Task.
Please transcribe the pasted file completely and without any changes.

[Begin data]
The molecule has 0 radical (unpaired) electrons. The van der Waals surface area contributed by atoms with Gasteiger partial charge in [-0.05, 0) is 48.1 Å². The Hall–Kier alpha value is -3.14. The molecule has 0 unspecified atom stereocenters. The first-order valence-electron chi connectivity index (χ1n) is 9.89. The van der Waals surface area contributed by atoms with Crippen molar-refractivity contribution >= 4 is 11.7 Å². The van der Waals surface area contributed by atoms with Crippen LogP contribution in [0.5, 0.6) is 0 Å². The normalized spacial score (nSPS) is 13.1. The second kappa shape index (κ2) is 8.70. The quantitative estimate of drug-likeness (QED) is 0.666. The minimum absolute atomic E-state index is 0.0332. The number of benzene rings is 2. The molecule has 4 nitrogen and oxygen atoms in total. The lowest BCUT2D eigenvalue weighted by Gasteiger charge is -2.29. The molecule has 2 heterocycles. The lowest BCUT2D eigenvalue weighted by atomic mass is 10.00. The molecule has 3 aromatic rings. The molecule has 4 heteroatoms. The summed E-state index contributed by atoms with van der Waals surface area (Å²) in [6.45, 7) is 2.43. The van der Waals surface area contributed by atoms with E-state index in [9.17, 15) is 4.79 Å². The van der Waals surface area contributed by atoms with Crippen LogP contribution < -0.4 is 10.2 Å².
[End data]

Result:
The molecule has 0 radical (unpaired) electrons. The van der Waals surface area contributed by atoms with Gasteiger partial charge in [-0.05, 0) is 48.1 Å². The Hall–Kier alpha value is -3.14. The molecule has 0 unspecified atom stereocenters. The first-order valence-electron chi connectivity index (χ1n) is 9.89. The van der Waals surface area contributed by atoms with Crippen molar-refractivity contribution >= 4 is 11.7 Å². The van der Waals surface area contributed by atoms with Crippen LogP contribution in [0.5, 0.6) is 0 Å². The normalized spacial score (nSPS) is 13.1. The second kappa shape index (κ2) is 8.70. The quantitative estimate of drug-likeness (QED) is 0.666. The minimum absolute atomic E-state index is 0.0332. The number of benzene rings is 2. The molecule has 4 nitrogen and oxygen atoms in total. The lowest BCUT2D eigenvalue weighted by Gasteiger charge is -2.29. The molecule has 2 heterocycles. The lowest BCUT2D eigenvalue weighted by atomic mass is 10.00. The molecule has 3 aromatic rings. The molecule has 4 heteroatoms. The summed E-state index contributed by atoms with van der Waals surface area (Å²) in [6.45, 7) is 2.43. The van der Waals surface area contributed by atoms with E-state index in [9.17, 15) is 4.79 Å². The van der Waals surface area contributed by atoms with Crippen LogP contribution < -0.4 is 10.2 Å².